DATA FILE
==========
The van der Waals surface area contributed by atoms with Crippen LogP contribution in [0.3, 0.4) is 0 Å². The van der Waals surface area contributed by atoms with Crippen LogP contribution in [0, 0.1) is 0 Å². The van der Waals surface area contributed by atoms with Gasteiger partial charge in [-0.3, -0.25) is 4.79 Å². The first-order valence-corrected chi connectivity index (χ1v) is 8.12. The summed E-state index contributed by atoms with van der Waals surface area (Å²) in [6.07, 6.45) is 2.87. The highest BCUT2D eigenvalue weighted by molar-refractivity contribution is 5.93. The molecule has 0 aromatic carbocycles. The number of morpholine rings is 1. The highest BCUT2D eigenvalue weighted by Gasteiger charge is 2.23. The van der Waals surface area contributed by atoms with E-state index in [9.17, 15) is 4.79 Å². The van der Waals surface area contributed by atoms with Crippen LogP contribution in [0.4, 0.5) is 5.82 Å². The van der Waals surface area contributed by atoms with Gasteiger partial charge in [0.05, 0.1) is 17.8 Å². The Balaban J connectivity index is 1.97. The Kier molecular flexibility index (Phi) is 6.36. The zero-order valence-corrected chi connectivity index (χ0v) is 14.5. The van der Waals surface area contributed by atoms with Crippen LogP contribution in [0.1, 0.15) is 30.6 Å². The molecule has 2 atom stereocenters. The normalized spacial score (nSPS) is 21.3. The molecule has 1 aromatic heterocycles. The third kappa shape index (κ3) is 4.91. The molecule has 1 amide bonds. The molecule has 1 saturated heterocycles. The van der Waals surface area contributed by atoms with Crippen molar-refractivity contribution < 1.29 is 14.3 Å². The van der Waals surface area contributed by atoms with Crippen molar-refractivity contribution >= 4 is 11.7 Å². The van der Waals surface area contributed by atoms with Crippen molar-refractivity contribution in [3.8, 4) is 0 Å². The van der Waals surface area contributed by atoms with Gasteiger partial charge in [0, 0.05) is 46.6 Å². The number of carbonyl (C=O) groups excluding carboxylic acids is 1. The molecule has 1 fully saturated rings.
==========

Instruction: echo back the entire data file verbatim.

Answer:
The van der Waals surface area contributed by atoms with Crippen LogP contribution in [0.3, 0.4) is 0 Å². The van der Waals surface area contributed by atoms with Crippen LogP contribution in [0, 0.1) is 0 Å². The van der Waals surface area contributed by atoms with Gasteiger partial charge in [-0.3, -0.25) is 4.79 Å². The first-order valence-corrected chi connectivity index (χ1v) is 8.12. The summed E-state index contributed by atoms with van der Waals surface area (Å²) in [6.07, 6.45) is 2.87. The highest BCUT2D eigenvalue weighted by molar-refractivity contribution is 5.93. The molecule has 0 aromatic carbocycles. The number of morpholine rings is 1. The highest BCUT2D eigenvalue weighted by Gasteiger charge is 2.23. The van der Waals surface area contributed by atoms with E-state index in [9.17, 15) is 4.79 Å². The van der Waals surface area contributed by atoms with Crippen LogP contribution in [0.4, 0.5) is 5.82 Å². The van der Waals surface area contributed by atoms with Gasteiger partial charge in [0.05, 0.1) is 17.8 Å². The Balaban J connectivity index is 1.97. The Kier molecular flexibility index (Phi) is 6.36. The zero-order valence-corrected chi connectivity index (χ0v) is 14.5. The van der Waals surface area contributed by atoms with Crippen LogP contribution in [0.1, 0.15) is 30.6 Å². The molecule has 2 atom stereocenters. The normalized spacial score (nSPS) is 21.3. The molecule has 1 aromatic heterocycles. The third kappa shape index (κ3) is 4.91. The molecule has 1 amide bonds. The molecule has 1 saturated heterocycles. The van der Waals surface area contributed by atoms with Crippen molar-refractivity contribution < 1.29 is 14.3 Å². The van der Waals surface area contributed by atoms with Crippen molar-refractivity contribution >= 4 is 11.7 Å². The van der Waals surface area contributed by atoms with Crippen molar-refractivity contribution in [3.8, 4) is 0 Å². The van der Waals surface area contributed by atoms with Gasteiger partial charge in [0, 0.05) is 46.6 Å². The number of carbonyl (C=O) groups excluding carboxylic acids is 1. The molecule has 1 fully saturated rings.